One solution for winter is to bring a thin blue foamie and put that between your thermarest and the ground which both adds some cushiness, and insulates the thermarest from the ground. Really dedicated gear freaks will glue velcro strips onto blue foam and thermarest so that the one doesn't slip off the other in the night.
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post #6 of (permalink) Old 01-31-2006, 04:52 PM
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Yeah I have the same theory as Dru - my big agnes loses a LOT of its volume overnight, especially when on snow. The blue foamy insulates against cold, but it aint so comfy to sleep on [B)]

I guess I should cool my air before laying down [8)]
I think I might write to Big Agnes, since Im not the only one with this problem.

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post #7 of (permalink) Old 01-31-2006, 05:06 PM
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I've tried finding the leak in my Big Agnes twice now and no luck. I know there is one in it somewhere, but I think I'm going to have to fill the tub and climb right in with it, to put enough pressure on it to find the leak. It's just a teensy, tiny one but it's enough that I have to reinflate my pad at least twice during the night.

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post #8 of (permalink) Old 01-31-2006, 05:14 PM Thread Starter
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Quote:
quote:Originally posted by Dru

Just to clarify - the 50% statistic is made up. I have no idea how much volume a Thermarest loses when cooled but it is notable.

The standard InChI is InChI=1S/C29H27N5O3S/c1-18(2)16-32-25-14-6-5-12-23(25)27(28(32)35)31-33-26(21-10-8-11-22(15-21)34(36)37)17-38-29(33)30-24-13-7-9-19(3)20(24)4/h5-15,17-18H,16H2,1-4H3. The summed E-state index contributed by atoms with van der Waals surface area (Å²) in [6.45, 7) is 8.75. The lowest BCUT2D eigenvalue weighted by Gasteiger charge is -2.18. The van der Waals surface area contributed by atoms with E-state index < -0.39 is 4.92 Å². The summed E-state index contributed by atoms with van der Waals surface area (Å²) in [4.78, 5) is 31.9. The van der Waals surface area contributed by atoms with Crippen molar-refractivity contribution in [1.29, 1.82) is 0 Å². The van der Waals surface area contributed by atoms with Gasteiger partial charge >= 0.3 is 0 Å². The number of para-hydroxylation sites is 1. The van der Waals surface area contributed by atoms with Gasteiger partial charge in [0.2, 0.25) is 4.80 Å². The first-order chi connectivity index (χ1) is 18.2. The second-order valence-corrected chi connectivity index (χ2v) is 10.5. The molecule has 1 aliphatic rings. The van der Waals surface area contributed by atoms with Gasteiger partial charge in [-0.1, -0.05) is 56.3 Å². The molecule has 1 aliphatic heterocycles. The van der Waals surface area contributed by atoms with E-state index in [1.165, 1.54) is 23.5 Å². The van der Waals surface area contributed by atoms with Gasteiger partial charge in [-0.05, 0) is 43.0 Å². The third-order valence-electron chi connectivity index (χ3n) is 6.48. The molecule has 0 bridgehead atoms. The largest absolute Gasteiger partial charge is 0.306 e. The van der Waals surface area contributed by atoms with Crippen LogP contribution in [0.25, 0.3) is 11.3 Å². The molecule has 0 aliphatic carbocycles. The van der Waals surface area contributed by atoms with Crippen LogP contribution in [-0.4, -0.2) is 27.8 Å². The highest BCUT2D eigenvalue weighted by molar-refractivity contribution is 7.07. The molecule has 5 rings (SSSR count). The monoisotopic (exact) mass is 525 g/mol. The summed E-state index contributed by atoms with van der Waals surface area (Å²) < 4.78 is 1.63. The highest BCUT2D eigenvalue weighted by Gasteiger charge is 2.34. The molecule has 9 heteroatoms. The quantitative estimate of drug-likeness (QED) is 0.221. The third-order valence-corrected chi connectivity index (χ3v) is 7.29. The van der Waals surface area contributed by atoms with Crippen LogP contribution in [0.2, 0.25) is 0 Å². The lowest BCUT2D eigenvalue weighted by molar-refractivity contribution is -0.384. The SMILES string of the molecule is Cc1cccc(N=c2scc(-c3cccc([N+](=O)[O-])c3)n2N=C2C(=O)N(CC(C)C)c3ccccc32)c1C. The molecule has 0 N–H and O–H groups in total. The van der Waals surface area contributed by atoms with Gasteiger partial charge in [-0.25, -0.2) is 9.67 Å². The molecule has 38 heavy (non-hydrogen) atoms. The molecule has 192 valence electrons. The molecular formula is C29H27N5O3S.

LOL...so you're one of those people who knowledgably spews out statistics pulled out of nowhere, with such confidence that people believe you!!

Nevertheless, the basic concept remains the same...

This is starting to sound like another physics problem to ponder over the course of 20 pages, like the plane vs conveyor belt thread! Let's see, PV = nRT.....

I think I'll try Spirit's, self-inflate, blow, rest, last-minute blow again method. And for sleeping on snow, the addition of a blue foamie. Like the velcro idea too.
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post #9 of (permalink) Old 01-31-2006, 05:43 PM
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I've got the same problem with mine. It's quite old and doesn't inflate well on it own so I make sure that the first thing I do in camp is inflate the mat and then let it sit and inflate it again before bed. This helps but I still need to blow it up at least once in the night, as long as I can remember to put the nozzle by my head and not at my feet.